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File 161390380976.jpg - (172.73KB , 852x1200 , Sadako at the End of the World.jpg )
3988 No. 3988 [Edit]
This one might be hard for me to write because I don't really have much to say about it. Without giving away spoilers, Sadako at the End of the World is about two young sisters, Ai and Hii, living in a post-apocalyptic world who stumble upon Sadako's tape, watch it, and summon her. Being young and not knowing the rumor that is way before their time, they ask Sadako to accompany them as they look for more people to meet. Each person they find has their own story and quirks and they enjoy simple fun things like performing a home-made stage play with the help of a projector or getting a haircut.
To a more optimistic person or someone who is used to the slice of life genre this might sound like a story that has the potential to become cutesy and add a silver-lining to everything with Sadako changing as a person but they would only be half-right. There is fun for all of the characters to have without mulling over post-apocalyptic doom & gloom but all of that feels ruined by Sadako... well... doing what Sadako does.

When I finished reading it I felt confused. I wondered what the point was. I'm not proud to admit I am, compared to the average Tohno-chan user, a newfag so I don't know the post-apocalyptic genre very well but something I remember from, and something that this manga has in common with, both Kemono Friends and Girls' Last Tour is that no matter how bad things are there is always some kind of silver lining. There is always something to strive for, something to enjoy, something to fight for. I could also remember other post-apocalyptic media which involves people just trying to survive and crying and shouting at each other to pretend they have good writing. Then I look back at Sadako at the End of the World and I realize that it has none of the drama that characterizes the latter and seems to waste the former. After that I'm left wondering what the "point" of the story was. Was it to teach me some kind of lesson? Was it to be cute and fun? Was it to paint a positive picture of death? Or was it just to have Sadako do Sadako things? Because when you have people open up and talk about and do things that are important to them only to be killed by the end of the chapter it all just feels wasted and lacking in any kind of smart message that it wants to tell. Any narrative decisions made in that chapter feel wasted by the end of that same chapter. A focused and goofy silly fun story is fine but at the same time it also feels like the characters and stories get too personal for me to truly believe that it meant nothing in the end, even if they were deleted as if they were nothing. It’s like building a house out of Lincoln Logs only to kick it down right after you’re done without any attempts to preserve what you made. It’s just wasteful. All this in mind once again leads me back to square one where I ask myself: "What was the point?" The only logical conclusion I can think of, though I don't discount that there could be others that I didn’t think of, was that it was just to have Sadako do Sadako things which seems to line up with the afterword where the artist explains how much of a Sadako fan they are.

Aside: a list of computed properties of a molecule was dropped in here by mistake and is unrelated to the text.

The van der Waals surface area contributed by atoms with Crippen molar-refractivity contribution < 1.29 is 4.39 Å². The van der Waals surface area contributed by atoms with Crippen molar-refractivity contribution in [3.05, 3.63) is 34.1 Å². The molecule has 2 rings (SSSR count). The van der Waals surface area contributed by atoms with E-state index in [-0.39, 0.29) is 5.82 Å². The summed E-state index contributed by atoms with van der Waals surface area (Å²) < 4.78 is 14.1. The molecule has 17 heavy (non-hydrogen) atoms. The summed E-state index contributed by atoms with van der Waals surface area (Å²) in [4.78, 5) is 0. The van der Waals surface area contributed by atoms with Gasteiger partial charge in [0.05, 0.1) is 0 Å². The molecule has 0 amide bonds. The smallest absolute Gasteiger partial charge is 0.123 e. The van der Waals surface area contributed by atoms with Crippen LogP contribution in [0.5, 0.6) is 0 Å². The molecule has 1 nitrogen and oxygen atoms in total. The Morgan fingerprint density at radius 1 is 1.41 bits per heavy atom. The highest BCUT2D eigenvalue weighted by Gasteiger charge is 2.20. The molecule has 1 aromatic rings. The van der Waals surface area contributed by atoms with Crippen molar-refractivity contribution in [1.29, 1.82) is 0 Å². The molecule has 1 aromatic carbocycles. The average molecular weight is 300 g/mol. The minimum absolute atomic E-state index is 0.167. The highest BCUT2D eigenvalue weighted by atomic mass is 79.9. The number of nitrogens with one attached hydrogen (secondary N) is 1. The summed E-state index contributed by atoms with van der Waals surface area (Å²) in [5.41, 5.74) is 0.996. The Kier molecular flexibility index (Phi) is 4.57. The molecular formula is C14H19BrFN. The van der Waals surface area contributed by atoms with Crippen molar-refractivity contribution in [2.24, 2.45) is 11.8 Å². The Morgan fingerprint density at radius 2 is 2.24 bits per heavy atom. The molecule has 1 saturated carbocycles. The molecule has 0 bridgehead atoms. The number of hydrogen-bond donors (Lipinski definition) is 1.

In the end, it’s something I might recommend if you’re a Sadako fan or if you just like the post-apocalyptic genre, perhaps even more so if you like that genre with optimism woven into it’s story. Perhaps you might enjoy it if you like thinking about what you finished reading and you’ll probably figure out what I didn’t. Otherwise I might reluctantly suggest skipping it, that reluctance coming from my assumption that this story likely has some kind of point to it that I’m unfortunately missing.

Post edited on 21st Feb 2021, 2:43am
>> No. 3989 [Edit]
>>3988
From what you describe, it probably doesn't have a point except the weird gimmick. Spending a lot of time on new characters only to kill them off might be absurd and confusing on purpose, like as a form of dark, ironic humor. Or if there is a point, it's to be nihilistic and show the inevitability of death.
>> No. 3990 [Edit]
I've just read it and can understand you feeling the way you do. Most that need to be said have been said by your post and the poster above but I'll just add that the author probably knows what they are doing that is why they kept it as a short and added okiku to not take itself too seriously. Another thing is that it's possible that Sadako herself is the reason for the state of the world, I think every chapter alludes to this. In conclusion, I think it's a decent if unspectacular read with an interesting premise.

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